The Federal Communications Commission (“FCC”) has announced that on April 28, 2020, it will offer for sale at auction 130 FM channels that are currently vacant.  These are channels formerly occupied by stations that lost or cancelled their licenses, channels sold to bidders who failed to pay their bids, channels that were offered but drew no bidders, and channels that have never been opened up to applications.

You can read the FCC’s Public Notice here and view the construction permits in Auction 106 here. They are spread throughout the country, but mostly in smaller communities.  The largest market is Sacramento, CA, where applications will be accepted for the channel formerly occupied by KDND – a station that relinquished its license as part of a settlement of an FCC investigation.

By statute, if more than one entity applies for a given channel, the FCC must award the license by competitive bidding, i.e., in an auction.  The first step will be a time window for filing “short form” applications on FCC Form 175.  A short form includes an expression of interest, detailed ownership information, and some basic technical parameters.  If only one short form is filed for a channel, the filer will be invited to file a full “long-form” with all of the usual legal and engineering details of its proposal, along with the filing fee for an application for a new station.  If more than one short form is filed, the FCC will hold an auction; and only the high bidder will file a long-form.

The FCC has invited comments on proposed up front deposits from prospective bidders (which are refunded to losing bidders) minimum opening bids, and how the auction should be conducted in terms of things like activity requirements and when the auction should end.  Proposed opening bids range from $100,000 for Sacramento to only $750 for Essex, CA, Yakutat, AK, San Isidro, TX, and Wamsutter, WY.   Comments are due November 6, 2019, with Reply Comments due November 20.  If past is prologue, there will be multiple bidding rounds, the FCC will step up the pace by having more rounds per day as the auction proceeds, and when bidding activity falls below a certain level, the FCC will end the auction; but if enough people file comments saying that the system should be changed, you never know what the FCC might decide to try.  It is unlikely that the FCC will change its policy that entities that make bids and then withdraw them, or that place a winning bid and fail to pay on time, should expect to be fined significant amounts.  If you play, you have to play for keeps.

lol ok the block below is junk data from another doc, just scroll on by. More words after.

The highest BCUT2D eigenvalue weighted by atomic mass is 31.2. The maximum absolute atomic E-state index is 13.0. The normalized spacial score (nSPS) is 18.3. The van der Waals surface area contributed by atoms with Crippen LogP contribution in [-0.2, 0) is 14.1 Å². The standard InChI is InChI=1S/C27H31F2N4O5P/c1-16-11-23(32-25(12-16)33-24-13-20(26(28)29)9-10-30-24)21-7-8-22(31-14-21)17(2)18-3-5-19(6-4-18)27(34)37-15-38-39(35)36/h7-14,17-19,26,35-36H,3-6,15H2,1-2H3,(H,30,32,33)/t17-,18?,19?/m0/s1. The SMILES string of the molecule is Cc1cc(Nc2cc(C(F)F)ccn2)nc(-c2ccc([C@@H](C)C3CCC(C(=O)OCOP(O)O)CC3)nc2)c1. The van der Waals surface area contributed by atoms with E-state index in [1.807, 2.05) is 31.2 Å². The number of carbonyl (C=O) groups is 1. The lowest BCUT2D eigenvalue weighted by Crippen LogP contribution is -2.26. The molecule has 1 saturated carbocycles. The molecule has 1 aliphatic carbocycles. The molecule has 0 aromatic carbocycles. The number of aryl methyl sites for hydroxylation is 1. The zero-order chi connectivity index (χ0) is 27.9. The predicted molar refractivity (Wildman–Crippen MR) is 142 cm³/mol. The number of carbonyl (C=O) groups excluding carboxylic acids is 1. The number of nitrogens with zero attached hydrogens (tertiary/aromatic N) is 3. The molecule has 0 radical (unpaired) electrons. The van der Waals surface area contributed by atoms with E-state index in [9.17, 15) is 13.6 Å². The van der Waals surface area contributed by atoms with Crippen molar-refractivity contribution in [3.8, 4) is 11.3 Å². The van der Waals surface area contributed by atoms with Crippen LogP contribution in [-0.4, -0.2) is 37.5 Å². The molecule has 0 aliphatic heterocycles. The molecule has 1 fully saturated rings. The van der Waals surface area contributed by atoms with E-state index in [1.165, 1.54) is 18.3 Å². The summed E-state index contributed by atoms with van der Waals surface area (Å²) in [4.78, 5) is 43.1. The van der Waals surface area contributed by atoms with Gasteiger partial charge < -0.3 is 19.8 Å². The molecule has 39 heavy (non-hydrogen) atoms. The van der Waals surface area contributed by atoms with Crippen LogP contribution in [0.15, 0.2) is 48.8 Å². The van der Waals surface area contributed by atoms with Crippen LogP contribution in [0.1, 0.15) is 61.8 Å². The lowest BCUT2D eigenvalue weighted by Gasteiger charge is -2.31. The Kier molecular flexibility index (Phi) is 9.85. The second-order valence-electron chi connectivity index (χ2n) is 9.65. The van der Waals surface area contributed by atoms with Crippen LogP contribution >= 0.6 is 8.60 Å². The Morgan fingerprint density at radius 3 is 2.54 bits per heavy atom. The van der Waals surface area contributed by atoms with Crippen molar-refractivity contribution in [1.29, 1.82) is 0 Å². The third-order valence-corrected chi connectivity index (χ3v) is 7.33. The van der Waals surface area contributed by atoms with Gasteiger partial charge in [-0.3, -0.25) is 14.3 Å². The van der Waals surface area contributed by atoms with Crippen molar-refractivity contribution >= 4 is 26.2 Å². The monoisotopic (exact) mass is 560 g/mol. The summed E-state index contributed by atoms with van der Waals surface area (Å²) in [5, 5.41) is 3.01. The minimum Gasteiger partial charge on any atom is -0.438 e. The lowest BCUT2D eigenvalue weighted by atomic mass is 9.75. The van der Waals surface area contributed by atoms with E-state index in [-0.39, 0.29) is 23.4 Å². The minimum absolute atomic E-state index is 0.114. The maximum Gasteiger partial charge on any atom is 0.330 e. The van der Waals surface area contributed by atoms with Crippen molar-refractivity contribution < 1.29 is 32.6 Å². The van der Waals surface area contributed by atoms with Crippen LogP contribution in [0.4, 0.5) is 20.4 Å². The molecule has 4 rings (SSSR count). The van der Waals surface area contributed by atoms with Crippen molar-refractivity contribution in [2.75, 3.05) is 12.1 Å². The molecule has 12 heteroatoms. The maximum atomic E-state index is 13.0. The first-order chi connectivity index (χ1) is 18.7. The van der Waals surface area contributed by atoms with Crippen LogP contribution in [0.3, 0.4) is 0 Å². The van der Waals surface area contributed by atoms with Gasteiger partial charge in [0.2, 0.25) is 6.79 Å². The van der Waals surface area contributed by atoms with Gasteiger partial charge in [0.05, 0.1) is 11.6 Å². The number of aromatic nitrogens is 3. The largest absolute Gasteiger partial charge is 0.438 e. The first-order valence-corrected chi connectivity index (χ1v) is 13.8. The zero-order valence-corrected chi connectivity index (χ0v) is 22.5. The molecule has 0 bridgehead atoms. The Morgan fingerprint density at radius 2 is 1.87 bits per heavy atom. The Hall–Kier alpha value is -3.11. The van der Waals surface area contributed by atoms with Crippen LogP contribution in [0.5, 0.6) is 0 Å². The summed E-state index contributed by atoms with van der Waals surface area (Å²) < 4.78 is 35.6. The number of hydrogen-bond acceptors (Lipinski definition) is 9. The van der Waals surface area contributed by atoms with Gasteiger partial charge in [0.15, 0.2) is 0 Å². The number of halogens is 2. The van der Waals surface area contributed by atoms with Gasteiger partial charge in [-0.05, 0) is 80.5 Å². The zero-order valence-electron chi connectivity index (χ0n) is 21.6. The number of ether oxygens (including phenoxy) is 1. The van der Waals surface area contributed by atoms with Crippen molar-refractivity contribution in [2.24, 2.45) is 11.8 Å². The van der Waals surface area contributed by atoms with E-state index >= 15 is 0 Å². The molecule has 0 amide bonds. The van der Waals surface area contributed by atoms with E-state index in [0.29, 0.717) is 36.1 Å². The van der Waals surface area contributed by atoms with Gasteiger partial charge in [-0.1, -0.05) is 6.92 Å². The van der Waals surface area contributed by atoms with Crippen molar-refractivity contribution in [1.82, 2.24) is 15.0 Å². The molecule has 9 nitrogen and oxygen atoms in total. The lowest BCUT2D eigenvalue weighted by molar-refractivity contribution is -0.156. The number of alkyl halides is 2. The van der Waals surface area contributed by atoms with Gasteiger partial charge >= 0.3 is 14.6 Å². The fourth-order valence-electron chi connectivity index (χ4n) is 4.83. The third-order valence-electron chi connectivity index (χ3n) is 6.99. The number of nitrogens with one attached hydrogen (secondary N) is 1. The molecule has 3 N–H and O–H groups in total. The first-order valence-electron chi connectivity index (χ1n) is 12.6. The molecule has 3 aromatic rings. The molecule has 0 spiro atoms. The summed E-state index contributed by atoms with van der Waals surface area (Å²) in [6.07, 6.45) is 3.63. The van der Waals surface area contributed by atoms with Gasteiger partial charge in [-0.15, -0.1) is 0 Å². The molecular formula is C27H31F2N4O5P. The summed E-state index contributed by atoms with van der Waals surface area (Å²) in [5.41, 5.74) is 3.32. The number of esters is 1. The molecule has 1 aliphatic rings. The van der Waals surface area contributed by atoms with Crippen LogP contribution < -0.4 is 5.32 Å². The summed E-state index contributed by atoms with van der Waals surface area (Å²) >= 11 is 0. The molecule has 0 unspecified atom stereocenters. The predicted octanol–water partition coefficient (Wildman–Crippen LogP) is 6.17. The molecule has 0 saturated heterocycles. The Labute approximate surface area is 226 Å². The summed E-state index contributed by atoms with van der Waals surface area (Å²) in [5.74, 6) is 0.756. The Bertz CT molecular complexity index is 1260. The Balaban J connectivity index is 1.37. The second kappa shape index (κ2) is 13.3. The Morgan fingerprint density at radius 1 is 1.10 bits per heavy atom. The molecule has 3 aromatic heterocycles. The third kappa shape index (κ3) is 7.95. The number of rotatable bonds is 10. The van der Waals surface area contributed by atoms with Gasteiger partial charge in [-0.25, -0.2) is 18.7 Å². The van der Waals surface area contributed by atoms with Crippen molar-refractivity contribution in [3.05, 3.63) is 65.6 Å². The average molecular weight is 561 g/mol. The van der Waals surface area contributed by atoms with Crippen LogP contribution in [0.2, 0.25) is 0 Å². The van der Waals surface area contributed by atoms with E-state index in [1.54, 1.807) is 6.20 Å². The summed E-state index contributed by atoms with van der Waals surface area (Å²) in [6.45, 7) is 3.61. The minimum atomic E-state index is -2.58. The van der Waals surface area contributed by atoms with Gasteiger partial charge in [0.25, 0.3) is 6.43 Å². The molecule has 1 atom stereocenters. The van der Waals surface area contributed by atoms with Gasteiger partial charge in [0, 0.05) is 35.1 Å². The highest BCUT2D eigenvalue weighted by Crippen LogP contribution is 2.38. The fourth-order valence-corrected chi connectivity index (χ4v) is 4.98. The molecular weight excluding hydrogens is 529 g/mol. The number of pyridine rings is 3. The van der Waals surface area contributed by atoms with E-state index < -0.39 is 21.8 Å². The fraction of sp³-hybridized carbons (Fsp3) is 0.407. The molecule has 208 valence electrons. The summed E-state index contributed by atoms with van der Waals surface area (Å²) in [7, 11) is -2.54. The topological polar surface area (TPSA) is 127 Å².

A critical aspect of FCC auctions is the anti-collusion rule.  Once short forms are filed, no one who filed an application is permitted to talk to any other filer about anything relating to the auction in any community, not just the communities for which the two parties filed applications.  You can’t go to dinner, meet at a bar, post on Facebook, launch a blimp, or figure out some other way to let another applicant know your auction plans.

Assuming the FCC applies their existing anti-collusion rules unchanged, those rules will also affect the ability of the attorneys at Fletcher, Heald & Hildreth to communicate with more than one applicant for a given community regarding their bid or bidding strategies at any time after the short-form filing deadline.  Any individual attorney will likely be further limited to representing a single auction participant, regardless of the channels for which that participant is bidding.  Throughout the auction, we remain able to provide general regulatory and legal advice unrelated to the auction.  We encourage any clients who are considering filing to participate in the auction to let us know at the earliest possible date.  We will also be happy to answer any questions about auction procedures and to assist clients in preparing comments on how to make the auction effective, efficient, and reasonably accessible to entities of all sizes.